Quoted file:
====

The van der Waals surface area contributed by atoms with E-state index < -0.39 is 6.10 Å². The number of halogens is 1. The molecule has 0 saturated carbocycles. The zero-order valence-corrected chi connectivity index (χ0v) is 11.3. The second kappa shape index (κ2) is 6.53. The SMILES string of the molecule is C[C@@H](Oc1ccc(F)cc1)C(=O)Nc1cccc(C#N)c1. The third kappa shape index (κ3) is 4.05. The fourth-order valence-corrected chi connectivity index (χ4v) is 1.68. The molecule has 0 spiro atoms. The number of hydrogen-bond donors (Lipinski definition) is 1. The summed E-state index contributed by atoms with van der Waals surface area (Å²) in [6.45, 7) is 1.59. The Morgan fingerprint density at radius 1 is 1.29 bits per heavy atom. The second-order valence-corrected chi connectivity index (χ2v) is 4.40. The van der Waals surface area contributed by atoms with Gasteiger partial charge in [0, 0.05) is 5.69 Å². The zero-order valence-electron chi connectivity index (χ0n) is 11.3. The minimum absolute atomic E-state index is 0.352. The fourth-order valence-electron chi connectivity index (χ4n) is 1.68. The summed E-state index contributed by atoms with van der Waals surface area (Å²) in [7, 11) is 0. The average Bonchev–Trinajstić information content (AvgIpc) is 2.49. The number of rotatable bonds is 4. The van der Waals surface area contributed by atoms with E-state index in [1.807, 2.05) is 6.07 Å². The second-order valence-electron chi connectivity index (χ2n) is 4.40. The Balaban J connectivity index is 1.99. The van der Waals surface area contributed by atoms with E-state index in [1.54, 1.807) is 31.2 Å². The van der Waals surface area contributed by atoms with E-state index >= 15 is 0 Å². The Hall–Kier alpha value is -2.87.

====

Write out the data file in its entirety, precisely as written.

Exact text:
The van der Waals surface area contributed by atoms with E-state index < -0.39 is 6.10 Å². The number of halogens is 1. The molecule has 0 saturated carbocycles. The zero-order valence-corrected chi connectivity index (χ0v) is 11.3. The second kappa shape index (κ2) is 6.53. The SMILES string of the molecule is C[C@@H](Oc1ccc(F)cc1)C(=O)Nc1cccc(C#N)c1. The third kappa shape index (κ3) is 4.05. The fourth-order valence-corrected chi connectivity index (χ4v) is 1.68. The molecule has 0 spiro atoms. The number of hydrogen-bond donors (Lipinski definition) is 1. The summed E-state index contributed by atoms with van der Waals surface area (Å²) in [6.45, 7) is 1.59. The Morgan fingerprint density at radius 1 is 1.29 bits per heavy atom. The second-order valence-corrected chi connectivity index (χ2v) is 4.40. The van der Waals surface area contributed by atoms with Gasteiger partial charge in [0, 0.05) is 5.69 Å². The zero-order valence-electron chi connectivity index (χ0n) is 11.3. The minimum absolute atomic E-state index is 0.352. The fourth-order valence-electron chi connectivity index (χ4n) is 1.68. The summed E-state index contributed by atoms with van der Waals surface area (Å²) in [7, 11) is 0. The average Bonchev–Trinajstić information content (AvgIpc) is 2.49. The number of rotatable bonds is 4. The van der Waals surface area contributed by atoms with E-state index in [1.807, 2.05) is 6.07 Å². The second-order valence-electron chi connectivity index (χ2n) is 4.40. The Balaban J connectivity index is 1.99. The van der Waals surface area contributed by atoms with E-state index in [1.54, 1.807) is 31.2 Å². The van der Waals surface area contributed by atoms with E-state index >= 15 is 0 Å². The Hall–Kier alpha value is -2.87.